Cellectar Biosciences is reporting positive results in an ongoing clinical trial for the company’s lead cancer drug candidate.
Meanwhile, year-end numbers for 2018 show net loss was about the same as the previous year, while research and development costs are down by nearly a third.
In a cohort of patients with multiple myeloma, a cancer of the body’s plasma cells, Cellectar’s therapy resulted in a 30 percent overall response rate in 10 patients. That means levels of a certain cancer marker decreased by 30 percent in that group.
In that same cohort, individuals had varying levels of response. One patient had a “very good” partial response, defined as 90 percent or greater decrease in the cancer marker. Two patients had their markers decrease by between 50 and 89 percent.
These patients received one 30-minute infusion of the drug in a smaller dose than is currently being explored in a separate clinical trial. That same dosage has previously achieved a similarly positive response rate in patients with a different type of cancer, according to a release.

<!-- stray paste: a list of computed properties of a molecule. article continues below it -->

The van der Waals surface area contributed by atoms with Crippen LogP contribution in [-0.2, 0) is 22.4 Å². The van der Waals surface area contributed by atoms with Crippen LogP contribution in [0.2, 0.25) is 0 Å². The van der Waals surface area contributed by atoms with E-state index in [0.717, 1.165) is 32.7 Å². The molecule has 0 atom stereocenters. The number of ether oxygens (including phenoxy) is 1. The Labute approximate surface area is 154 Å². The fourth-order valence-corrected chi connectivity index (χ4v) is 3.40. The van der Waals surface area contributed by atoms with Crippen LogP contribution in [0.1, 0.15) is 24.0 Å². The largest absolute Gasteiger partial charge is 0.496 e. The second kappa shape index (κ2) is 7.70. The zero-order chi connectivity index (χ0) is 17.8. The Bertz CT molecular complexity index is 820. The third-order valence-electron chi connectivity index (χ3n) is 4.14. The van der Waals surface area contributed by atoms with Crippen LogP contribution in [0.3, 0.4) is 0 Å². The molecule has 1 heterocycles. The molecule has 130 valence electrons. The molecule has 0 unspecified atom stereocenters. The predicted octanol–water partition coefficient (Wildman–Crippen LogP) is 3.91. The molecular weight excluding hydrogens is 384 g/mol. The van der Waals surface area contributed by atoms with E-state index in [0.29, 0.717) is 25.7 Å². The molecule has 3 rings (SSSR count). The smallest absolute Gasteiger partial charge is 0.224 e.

“This represents the second cohort of patients who have demonstrated encouraging responses to our lead drug candidate while receiving suboptimal single doses,” said James Caruso, president and CEO of Madison-based Cellectar.
Along with the latest clinical trial results, Cellectar recently released its financial report for 2018, which shows research and development expenses for last year totaled $6.8 million. That’s down 28 percent from 2017, when $9.5 million was spent on R&D.
The report attributes that decrease to the company’s decision to close its manufacturing facility and outsource all of its manufacturing.
General and administrative expenses for last year totaled $4.8 million, compared to $4.1 million for 2017. The 17 percent increase is attributed to increased costs for accounting, investor relations personnel.
Net loss for 2018 was $15.5 million, or $5.23 per share. Last year, net loss was $15 million, or $10.70 per share. Read the full story here.